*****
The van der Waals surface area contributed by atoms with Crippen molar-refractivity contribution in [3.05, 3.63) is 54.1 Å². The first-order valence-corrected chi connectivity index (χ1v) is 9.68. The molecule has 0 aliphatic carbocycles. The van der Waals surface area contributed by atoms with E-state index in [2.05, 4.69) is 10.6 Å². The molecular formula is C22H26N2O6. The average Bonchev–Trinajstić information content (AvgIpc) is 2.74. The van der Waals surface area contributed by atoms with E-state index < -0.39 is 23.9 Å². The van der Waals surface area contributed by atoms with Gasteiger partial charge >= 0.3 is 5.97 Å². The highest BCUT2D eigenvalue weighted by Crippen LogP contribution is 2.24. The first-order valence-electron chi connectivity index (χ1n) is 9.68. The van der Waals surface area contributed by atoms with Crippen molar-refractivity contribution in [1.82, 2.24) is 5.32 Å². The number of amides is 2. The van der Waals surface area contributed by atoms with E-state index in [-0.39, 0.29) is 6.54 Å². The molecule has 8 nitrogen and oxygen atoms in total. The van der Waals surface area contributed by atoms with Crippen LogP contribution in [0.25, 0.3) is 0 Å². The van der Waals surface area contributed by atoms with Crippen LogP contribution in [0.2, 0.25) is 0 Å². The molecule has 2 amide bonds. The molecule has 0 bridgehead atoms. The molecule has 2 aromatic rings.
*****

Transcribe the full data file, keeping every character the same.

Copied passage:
The van der Waals surface area contributed by atoms with Crippen molar-refractivity contribution in [3.05, 3.63) is 54.1 Å². The first-order valence-corrected chi connectivity index (χ1v) is 9.68. The molecule has 0 aliphatic carbocycles. The van der Waals surface area contributed by atoms with E-state index in [2.05, 4.69) is 10.6 Å². The molecular formula is C22H26N2O6. The average Bonchev–Trinajstić information content (AvgIpc) is 2.74. The van der Waals surface area contributed by atoms with E-state index < -0.39 is 23.9 Å². The van der Waals surface area contributed by atoms with Gasteiger partial charge >= 0.3 is 5.97 Å². The highest BCUT2D eigenvalue weighted by Crippen LogP contribution is 2.24. The first-order valence-electron chi connectivity index (χ1n) is 9.68. The van der Waals surface area contributed by atoms with Crippen molar-refractivity contribution in [1.82, 2.24) is 5.32 Å². The number of amides is 2. The van der Waals surface area contributed by atoms with E-state index in [-0.39, 0.29) is 6.54 Å². The molecule has 8 nitrogen and oxygen atoms in total. The van der Waals surface area contributed by atoms with Crippen LogP contribution in [0.25, 0.3) is 0 Å². The van der Waals surface area contributed by atoms with Crippen LogP contribution in [0.2, 0.25) is 0 Å². The molecule has 2 amide bonds. The molecule has 0 bridgehead atoms. The molecule has 2 aromatic rings.